Extraordinary ........Mexico CityMarch 1940
Eighth ........Mexico CityMay 1941
Ninth ........Mexico CityMarch 1944
Tenth ........Mexico CityNovember-December 1947
Eleventh ........Mexico CityNovember 1950
Twelfth ........Mexico CityNovember 1954
Thirteenth ........Mexico CityMay 1960
Fourteenth ........Mexico CityDecember 1963
Fifteenth ........Mexico CityJune 1967
Sixteenth ........Mexico CityOctober-November 1973
Seventeenth ........Mexico CityDecember 1974

work since its previous Congress, and elected its governing bodies.

Delegations from the MCP took part in the international meetings of communist and workers’ parties held in Moscow in 1957, 1960, and 1969, and the party ratified the documents adopted by the conferences.

The MCP adheres to the principle of democratic centralism. The supreme party organ is the Congress, and between Congresses party work is directed by the Central Committee. A. Martinez Verdugo is the general secretary of the Central Committee of the MCP. The MCP’s press organs include the weekly Oposición and the sociopolitical and theoretical journal Socialismo. (See Table 1 for a list of the Congresses of the Mexican Communist Party.)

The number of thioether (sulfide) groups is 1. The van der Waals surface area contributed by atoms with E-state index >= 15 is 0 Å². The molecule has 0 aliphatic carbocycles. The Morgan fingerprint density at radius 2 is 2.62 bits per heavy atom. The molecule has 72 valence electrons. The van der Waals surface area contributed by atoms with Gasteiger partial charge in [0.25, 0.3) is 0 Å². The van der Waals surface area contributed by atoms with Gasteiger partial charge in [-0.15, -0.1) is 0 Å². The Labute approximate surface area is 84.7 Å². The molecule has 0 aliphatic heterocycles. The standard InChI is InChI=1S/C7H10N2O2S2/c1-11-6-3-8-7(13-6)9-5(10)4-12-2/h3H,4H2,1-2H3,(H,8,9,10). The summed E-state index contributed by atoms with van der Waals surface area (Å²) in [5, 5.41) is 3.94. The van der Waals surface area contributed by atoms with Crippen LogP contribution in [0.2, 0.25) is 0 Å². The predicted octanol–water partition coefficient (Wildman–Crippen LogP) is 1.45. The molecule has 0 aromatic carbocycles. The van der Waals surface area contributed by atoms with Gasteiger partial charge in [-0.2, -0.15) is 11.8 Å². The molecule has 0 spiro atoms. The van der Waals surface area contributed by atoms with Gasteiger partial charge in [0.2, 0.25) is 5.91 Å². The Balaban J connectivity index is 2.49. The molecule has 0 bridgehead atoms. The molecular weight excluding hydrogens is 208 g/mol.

“50 anos de lucha del PCM.” La Voz de Mexico, 1969, Dec. 2, no. 1981.
Martinez Verdugo, A. Partido Comunista Mexicano: Trayectoria y perspectiva. Mexico City, 1971.
Partido Comunista Mexicano, 1967–1972. Mexico City, 1973.


References in periodicals archive ?
Indeed, David Alfaro Siqueiros and Diego Rivera were at odds with each other and with the PCM, the Mexican Communist Party, for much of their lives.
He had been expelled from the Mexican communist party, and even his wife and most loyal supporter, Frida Kahlo, ribbed her husband's capitalist patrons, stating: "I really don't like the high society folks from [the United States], and I feel a sense of rage against all of these Richie-Rich types, because I've seen thousands of people in the most terrible misery without food and with no place to sleep."